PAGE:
- How can staff with a leadership and management responsibility make use of action research to improve their leadership?

- How can the findings from action research be used more effectively within our organisation and beyond?

Beyond these questions which focused on the leadership of the project, each member of staff identified and researched a particular question of professional significance and relevance to their work. Some typical examples to illustrate their breadth and width included:

- What are children’s perceptions of RE and how can they be improved?
- Why do boys think it is uncool to sing?
- How can we ensure we are meeting the needs of parents regarding school communications?

Staff took part in a number of workshops to understand an action research methodology and how to apply it in their own enquiries. The project was fully integrated into the school’s performance management systems.

What do we learn?

Planning and preparation needed time and support. Most staff needed guidance to understand the potential of their work. The main issues that emerged concerned moving from the identification of a broad area of enquiry to a specific research question that was appropriate for small-scale action research.

Personal motivation and confidence needed to be secured and developed. The evidence is that motivation was sustained and confidence grew as the research process developed from what initially was a very varied picture. Anxieties commonly related to time management, how data would be collected and analysed, and the influence of various external factors and variables. The first phase of planning and preparation took much of the first term. However, this was an important initial investment of time and provided the secure basis upon which to build during the implementation phase in the following term. During this period individual enquiries became established and individual and collective confidence became increasingly positive.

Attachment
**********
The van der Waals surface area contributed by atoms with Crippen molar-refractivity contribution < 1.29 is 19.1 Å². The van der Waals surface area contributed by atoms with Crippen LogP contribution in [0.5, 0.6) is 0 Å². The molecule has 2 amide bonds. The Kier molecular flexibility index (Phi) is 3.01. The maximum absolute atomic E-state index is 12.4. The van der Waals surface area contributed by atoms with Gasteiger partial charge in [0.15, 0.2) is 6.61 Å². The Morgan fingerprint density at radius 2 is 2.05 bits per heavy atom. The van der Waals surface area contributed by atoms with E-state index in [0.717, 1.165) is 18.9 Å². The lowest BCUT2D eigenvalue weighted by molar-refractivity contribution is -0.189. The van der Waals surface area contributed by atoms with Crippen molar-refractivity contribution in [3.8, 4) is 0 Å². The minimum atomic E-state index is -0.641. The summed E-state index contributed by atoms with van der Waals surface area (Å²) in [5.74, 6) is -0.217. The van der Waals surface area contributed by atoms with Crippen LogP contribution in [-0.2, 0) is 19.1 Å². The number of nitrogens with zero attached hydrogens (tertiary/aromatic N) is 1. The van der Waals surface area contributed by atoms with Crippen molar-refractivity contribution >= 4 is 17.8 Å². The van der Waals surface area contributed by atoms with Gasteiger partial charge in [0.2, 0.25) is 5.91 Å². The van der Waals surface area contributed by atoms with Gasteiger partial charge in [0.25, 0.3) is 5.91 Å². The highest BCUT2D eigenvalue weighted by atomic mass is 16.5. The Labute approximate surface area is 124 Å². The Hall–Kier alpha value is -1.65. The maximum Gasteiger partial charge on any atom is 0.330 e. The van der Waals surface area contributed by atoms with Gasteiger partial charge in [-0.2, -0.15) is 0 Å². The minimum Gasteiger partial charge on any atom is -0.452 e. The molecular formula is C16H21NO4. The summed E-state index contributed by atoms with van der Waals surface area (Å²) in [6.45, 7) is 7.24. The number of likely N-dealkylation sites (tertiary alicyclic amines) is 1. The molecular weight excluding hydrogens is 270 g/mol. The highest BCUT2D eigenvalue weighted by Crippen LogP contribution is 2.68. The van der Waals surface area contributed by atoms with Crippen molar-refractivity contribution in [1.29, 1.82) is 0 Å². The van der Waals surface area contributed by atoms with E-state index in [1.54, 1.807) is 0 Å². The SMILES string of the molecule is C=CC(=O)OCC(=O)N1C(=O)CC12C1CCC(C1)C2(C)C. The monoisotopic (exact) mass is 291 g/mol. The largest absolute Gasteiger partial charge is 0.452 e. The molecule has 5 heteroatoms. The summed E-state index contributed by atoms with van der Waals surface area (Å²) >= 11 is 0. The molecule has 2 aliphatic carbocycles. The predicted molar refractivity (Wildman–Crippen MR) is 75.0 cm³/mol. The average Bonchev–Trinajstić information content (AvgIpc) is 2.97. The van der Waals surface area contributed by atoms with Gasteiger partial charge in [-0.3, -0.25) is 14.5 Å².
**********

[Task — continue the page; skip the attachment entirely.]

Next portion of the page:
As one teacher said: “I felt I was floundering – not knowing how to do the background research. Having spoken to Jean, I now know I am on track and feel confident.”

A key point from this phase of work is that success, however small, helps build confidence and motivation, and enables bigger steps to be taken. Through focused dialogue of a coaching/mentoring nature, problems were managed as they were identified and progress enabled. By the end of the second term, time and personal management issues were far less of a problem and the focus of professional thinking much more clearly based on the research process and the implications of the emerging outcomes for deeper learning and changed practice.

Implementation of the action research continued in the third term of the year, culminating in a dissemination conference in July. Although the shape of individual research projects began to be increasingly differentiated, they all continued to be developed and a number were extended into subsequent enquiries. During this term staff commented:

- “Although I tried to collect the evidence systematically, anomalies did occur due to outside influences.”
- “My research question could be widened out from maths and actually applied to all subjects.”